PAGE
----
Why People Lie
The Psychology Behind Deception
You’d be lying if you say you have never told a lie.
We lie effortlessly, in ways big and small, whether it is to strangers, co-workers, friends, or loved ones. Our capacity for dishonesty is as essential to us as our need to trust others, which ironically makes us bad at detecting lies.
I frequently receive advice from my loved ones to not trust anyone and that you never know anyone’s intentions. But, I pondered as to why I shouldn’t trust people? Why do people feel the need to lie? I could not simply agree with the generic explanations that people are just simply bad and I’m simply gullible. I believed there must be something deeper than that.. Don’t we all have the evolutionary need to be liked? To form happy fulfilling relationships? This led me to explore research and uncover the psychology beneath deceit.
There are many different types of lies, self-serving or kind-hearted lies. People lie for many reasons, for example to inflate their image, self-protection, or to protect others. On the other hand, people may lie with the intent of making another person look better or feel better, or to spare them from embarrassment, punishment, or blame, or from getting their feelings hurt.
Research published in the Journal of Personality and Social Psychology found that majority of people lie at least once or twice daily, which is as frequent as how many times people brush their teeth.
According to researchers, lying as a behaviour arose not long after the emergence of language. From an evolutionary perspective, the ability to manipulate others by lying likely conferred an advantage in the competition for resources and mates, akin to the evolution of deceptive strategies in the animal kingdom, such as camouflage.
“The truth comes naturally.. but lying takes effort and a sharp, flexible mind.” – Psychologist, Bruno Verschuere,
Lying is a part of the developmental process. A child learns to lie between ages 2 and 5, and lie the most when they are testing their independence. For example, lying to your parent/guardian about eating chocolate sneakily (I’m guilty!).
You must be wondering… if we are brought up being taught that lying is bad then at what point do we start lying?
What drives this is the Theory of Mind, which plays a major role in children’s social functioning. Psychologists refer to this as the development of a child’s ability to put himself or herself in someone else’s shoes. During this developmental stage, we acquire for understanding the beliefs, intentions, and knowledge of others. Once children acknowledge that other people could believe things that were different from their beliefs, they used that information strategically to tell lies. In fact, psychologists see the emergence of lying in toddlers as a reassuring sign that their cognitive development is on track. Therefore, lying is just a side-effect of an important mental ability.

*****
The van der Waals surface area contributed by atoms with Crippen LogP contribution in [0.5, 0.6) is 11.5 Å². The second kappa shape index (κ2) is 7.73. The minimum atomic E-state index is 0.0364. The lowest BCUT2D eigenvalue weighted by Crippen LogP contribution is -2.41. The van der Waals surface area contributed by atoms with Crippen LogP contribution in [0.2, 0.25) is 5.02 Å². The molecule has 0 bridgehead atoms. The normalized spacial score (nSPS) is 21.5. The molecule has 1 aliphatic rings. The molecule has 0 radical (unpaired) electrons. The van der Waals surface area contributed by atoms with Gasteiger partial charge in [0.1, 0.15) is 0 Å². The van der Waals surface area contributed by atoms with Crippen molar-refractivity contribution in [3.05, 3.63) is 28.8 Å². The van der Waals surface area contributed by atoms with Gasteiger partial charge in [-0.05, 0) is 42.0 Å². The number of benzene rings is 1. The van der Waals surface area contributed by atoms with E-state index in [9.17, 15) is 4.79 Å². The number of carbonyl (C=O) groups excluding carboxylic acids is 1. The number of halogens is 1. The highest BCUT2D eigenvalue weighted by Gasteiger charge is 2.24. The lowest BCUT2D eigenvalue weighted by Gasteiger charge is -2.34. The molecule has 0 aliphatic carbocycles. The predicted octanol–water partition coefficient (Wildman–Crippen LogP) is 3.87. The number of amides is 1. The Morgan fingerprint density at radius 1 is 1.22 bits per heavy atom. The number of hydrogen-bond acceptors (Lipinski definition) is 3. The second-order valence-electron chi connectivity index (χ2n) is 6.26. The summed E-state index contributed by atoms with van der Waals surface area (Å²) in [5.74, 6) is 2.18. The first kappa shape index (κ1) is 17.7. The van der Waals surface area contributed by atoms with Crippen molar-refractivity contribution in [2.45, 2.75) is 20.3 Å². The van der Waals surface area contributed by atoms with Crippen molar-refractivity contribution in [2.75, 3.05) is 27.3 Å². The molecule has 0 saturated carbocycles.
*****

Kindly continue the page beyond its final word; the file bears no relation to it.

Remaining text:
On the other hand, some people are pathological liars, meaning that they tell excessive lies and struggle to control this behaviour. The psychological explanations are unclear, however in the Diagnostic and Statistical Manual of Mental Disorders (third edition), pathological lying is listed as a disorder, as well as a symptom of personality disorders like psychopathy and narcissism. This is because pathological liars have the neurological lack of empathy, which leads to these individuals not caring about the consequences of lying. In fact, they may not even realise they are lying half the time, because they’re not conscious of it.
Though, there appears to be no agreement among psychiatrists regarding the relationship between mental health and lying. Regardless, of the fact that people with certain psychiatric disorders seem to exhibit specific lying behaviours. Psychiatrist, Orloff the author of “The Empath’s Survival Guide”, tells the Business Insider that “When they lie it doesn’t hurt them in the same way it would hurt us… So many people get into relationships with pathological liars, or just can’t understand why they’re lying, because they’re trying to fit these people into the ordinary standards of what it means to be empathetic.” It is important to consider that compulsive liars are not necessarily bad, they are simply lacking empathy and too impulsive to tell the truth.
Furthermore, most people believe that ‘a little white lie’ isn’t technically a lie because it’s with good intention. However, some of the most common lies are white lies. They are typically used when you are trying to avoid embarrassing or hurting someone’s feelings. While white lies are considered harmless and mundane lie, they are actually never harmless and never beneficial. In fact, little white lies can desensitize you, making it easier to eventually tell bigger lies. Thus, no matter how little you think a lie is, it still has negative consequences.
Remember, the truth will cost nothing, but a lie can cost you everything.